The Court further noted that it does not matter that either party is aware that there is a lawful marriage already in existence. Knowledge and intent may be relevant to criminal proceedings for bigamy, but all that the Court has to be satisfied about is that when the second marriage ceremony took place, one of the parties was lawfully married to some other person. This applies even where a marriage takes place after decree nisi but before there is a decree absolute.”

The Court declared that the marriage solemnised in Colombo, Sri Lank between Mr Weekes and Ms Weekes was absolutely null and void.

Nepal case

A person married in Nepal cannot remarry in Australia

In a recently decided case, PEREIRA & GANGUMI, pseudonym, [2019] FamCA 121, the issue before the court was validity of a marriage purported to be solemnised in Australia. The couple had a child out of this marriage.

The court did not disbelieve the solemnisation of the marriage but concluded that under section 23B of the Marriage Act 1961 (Cth) the alleged Australian marriage was null and void because of pre-existing Nepalian marriage.

Some years before the Australian marriage the Husband married Ms Tani, pseudonym, in Nepal.

A copy of the Marriage Registration Certificate issued by Department of Civil Registration, Ministry of Federal Affairs and Local Development; Nepal was available on the cord.

In 2010 the husband Peirera and Ms Tani separated.

The husband claimed that his marriage with Ms Tani dissolved and subsequently the divorce certificate was also issued by Government of Nepal.

Mr Peirera as husband applied partner visa for Ms Gangumi. The visa application was based on the claim that he married Ms Gangumi after he was divorced by Ms Tani.

Mr Peirera relied upon the divorce certificate issued by Government of Nepal.

The Department of Immigration and Border Protection in their enquiry found that divorce certificate of the marriage of Mr Pereira and Ms Tani was false.

The department confirmed the information from the local Metropolitan Office in Nepal that the Divorce Registration Certificate about the divorce of Mr Peirera and Ms Tani, is a fraudulent document.

The court concluded that the purported marriage of Mr Pereira and Ms Ganumi solemnised in in Australia was void because at that time the marriage of Mr Pereira and Ms Tani held in Nepal existed.

Indian case

In Talwar & Sarai, pseudonym, [2018] FamCAFC 152 the Appeal Court set aside the divorce order made by the Family Court in Australia. The case addressed almost all issues in the family disputes of Indian community in Australia.

The parties married in India, in 2013, under Hindu Marriage Act 1955 (India). The husband was an Australian citizen.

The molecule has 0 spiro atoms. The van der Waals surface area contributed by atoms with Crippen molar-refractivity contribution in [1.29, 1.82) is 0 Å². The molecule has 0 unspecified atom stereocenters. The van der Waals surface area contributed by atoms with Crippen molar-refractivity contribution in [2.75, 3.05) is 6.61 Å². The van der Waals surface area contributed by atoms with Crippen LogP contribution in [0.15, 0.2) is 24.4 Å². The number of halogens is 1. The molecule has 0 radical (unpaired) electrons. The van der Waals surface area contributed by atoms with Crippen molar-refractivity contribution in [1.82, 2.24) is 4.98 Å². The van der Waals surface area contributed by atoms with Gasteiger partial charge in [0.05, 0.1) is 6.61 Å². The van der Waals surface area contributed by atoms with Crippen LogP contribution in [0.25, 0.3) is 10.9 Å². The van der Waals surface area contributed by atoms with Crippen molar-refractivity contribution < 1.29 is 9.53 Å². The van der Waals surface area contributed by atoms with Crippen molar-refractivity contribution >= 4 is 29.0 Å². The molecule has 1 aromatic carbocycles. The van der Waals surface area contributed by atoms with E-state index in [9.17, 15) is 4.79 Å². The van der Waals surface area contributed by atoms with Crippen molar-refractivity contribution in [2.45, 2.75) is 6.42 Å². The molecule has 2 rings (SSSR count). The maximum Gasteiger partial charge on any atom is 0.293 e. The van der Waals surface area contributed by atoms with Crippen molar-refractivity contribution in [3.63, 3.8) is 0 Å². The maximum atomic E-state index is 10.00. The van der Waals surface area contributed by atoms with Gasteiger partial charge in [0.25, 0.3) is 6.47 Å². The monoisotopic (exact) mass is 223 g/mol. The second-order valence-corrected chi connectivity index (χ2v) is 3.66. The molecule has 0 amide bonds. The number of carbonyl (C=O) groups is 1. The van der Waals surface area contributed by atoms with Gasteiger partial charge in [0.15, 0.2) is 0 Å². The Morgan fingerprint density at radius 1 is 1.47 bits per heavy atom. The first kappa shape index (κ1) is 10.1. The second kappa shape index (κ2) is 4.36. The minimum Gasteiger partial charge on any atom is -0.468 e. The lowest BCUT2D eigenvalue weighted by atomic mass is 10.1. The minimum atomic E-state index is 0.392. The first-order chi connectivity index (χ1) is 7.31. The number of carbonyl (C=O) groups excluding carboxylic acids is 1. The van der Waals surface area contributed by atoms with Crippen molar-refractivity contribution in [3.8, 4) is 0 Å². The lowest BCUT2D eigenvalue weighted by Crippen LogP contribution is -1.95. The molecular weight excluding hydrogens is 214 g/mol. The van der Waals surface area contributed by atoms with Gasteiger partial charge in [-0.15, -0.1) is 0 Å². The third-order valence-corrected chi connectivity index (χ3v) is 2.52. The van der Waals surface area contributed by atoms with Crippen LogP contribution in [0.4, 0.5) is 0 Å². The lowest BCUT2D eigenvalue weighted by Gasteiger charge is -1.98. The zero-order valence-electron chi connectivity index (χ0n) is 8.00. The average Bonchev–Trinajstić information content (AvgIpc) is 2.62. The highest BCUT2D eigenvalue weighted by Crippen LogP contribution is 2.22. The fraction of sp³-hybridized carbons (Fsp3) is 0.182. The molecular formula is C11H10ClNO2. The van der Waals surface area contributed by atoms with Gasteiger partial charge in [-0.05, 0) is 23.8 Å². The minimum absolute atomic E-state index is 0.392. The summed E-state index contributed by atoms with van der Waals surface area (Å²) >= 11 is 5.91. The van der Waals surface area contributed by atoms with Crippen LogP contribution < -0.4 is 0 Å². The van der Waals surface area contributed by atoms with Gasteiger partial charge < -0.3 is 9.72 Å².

In September 2013, the wife completed her partner visa application. In December 2013, the husband withdrew the sponsorship required for the partner visa.

In March 2017, the husband filed divorce application in Australia. The wife was in India.

Initially, the Court was not satisfied that the wife was duly served with the notice of the application but finally the Court was satisfied that the Court notice was served on the wife.

The wife did not file any response and the Court in May 2017 allowed the divorce application.

On the other hand, the wife, in April 2017, filed an application in Family Court of India seeking a declaration that the divorce order made by the Australian court is null and void.

In July 2017, an Indian Metropolitan Court (Mahila Court) granted interim maintenance to the wife. The husband participated in these proceedings through his Indian lawyer.

In India, the wife and her parents instituted further proceedings related to the marital dispute. The proceedings included complaint under section 498 A of the Indian Penal Code, Dowry Prohibition Act 1961 and the Protection of Women from Domestic Violence Act 2005.

Australian appeal court did not agree with the decision of the primary judge and remitted the matter back to the primary judge for rehearing.

Originally published on 14 February 2021 at LinkedIn.

Basharat Ahmad Jatt

Barrister & Solicitor

Principal

Jatt Lawyers

Melbourne, Australia


Disclaimer

This article is general information for the community and not legal advice. For legal advice please contact with particular facts of your case.

The author is an Australian Lawyer of Pakistani origin. Anyone looking for an Urdu, Punjabi, or Hindi speaking lawyer in Australia can confidently contact Jatt Lawyers.

Legal support for Australian Muslims for inheritance and family law issues in Australia is the common practice area of Jatt Lawyers.